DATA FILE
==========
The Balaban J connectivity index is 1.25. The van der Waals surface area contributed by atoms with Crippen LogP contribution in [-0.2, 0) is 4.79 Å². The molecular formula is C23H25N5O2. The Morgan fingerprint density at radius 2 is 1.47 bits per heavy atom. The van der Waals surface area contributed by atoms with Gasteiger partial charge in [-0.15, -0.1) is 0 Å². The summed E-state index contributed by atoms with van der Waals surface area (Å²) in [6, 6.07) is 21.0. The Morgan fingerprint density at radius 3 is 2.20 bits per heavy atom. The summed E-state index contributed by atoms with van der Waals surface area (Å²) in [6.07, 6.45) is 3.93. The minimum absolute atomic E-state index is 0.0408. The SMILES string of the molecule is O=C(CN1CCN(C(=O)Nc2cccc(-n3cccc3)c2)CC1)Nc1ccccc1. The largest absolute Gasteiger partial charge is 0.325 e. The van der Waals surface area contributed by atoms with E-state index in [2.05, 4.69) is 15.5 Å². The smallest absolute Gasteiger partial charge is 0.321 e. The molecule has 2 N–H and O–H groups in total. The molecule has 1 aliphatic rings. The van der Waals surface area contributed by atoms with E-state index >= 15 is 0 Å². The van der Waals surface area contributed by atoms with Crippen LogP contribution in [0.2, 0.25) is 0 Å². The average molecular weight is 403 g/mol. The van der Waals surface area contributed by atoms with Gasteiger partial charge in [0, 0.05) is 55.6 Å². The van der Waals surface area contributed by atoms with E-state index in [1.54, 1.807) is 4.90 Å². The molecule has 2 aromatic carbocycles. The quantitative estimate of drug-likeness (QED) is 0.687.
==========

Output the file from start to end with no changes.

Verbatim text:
The Balaban J connectivity index is 1.25. The van der Waals surface area contributed by atoms with Crippen LogP contribution in [-0.2, 0) is 4.79 Å². The molecular formula is C23H25N5O2. The Morgan fingerprint density at radius 2 is 1.47 bits per heavy atom. The van der Waals surface area contributed by atoms with Gasteiger partial charge in [-0.15, -0.1) is 0 Å². The summed E-state index contributed by atoms with van der Waals surface area (Å²) in [6, 6.07) is 21.0. The Morgan fingerprint density at radius 3 is 2.20 bits per heavy atom. The summed E-state index contributed by atoms with van der Waals surface area (Å²) in [6.07, 6.45) is 3.93. The minimum absolute atomic E-state index is 0.0408. The SMILES string of the molecule is O=C(CN1CCN(C(=O)Nc2cccc(-n3cccc3)c2)CC1)Nc1ccccc1. The largest absolute Gasteiger partial charge is 0.325 e. The van der Waals surface area contributed by atoms with E-state index in [2.05, 4.69) is 15.5 Å². The smallest absolute Gasteiger partial charge is 0.321 e. The molecule has 2 N–H and O–H groups in total. The molecule has 1 aliphatic rings. The van der Waals surface area contributed by atoms with E-state index >= 15 is 0 Å². The van der Waals surface area contributed by atoms with Crippen LogP contribution in [0.2, 0.25) is 0 Å². The average molecular weight is 403 g/mol. The van der Waals surface area contributed by atoms with Gasteiger partial charge in [0, 0.05) is 55.6 Å². The van der Waals surface area contributed by atoms with E-state index in [1.54, 1.807) is 4.90 Å². The molecule has 2 aromatic carbocycles. The quantitative estimate of drug-likeness (QED) is 0.687.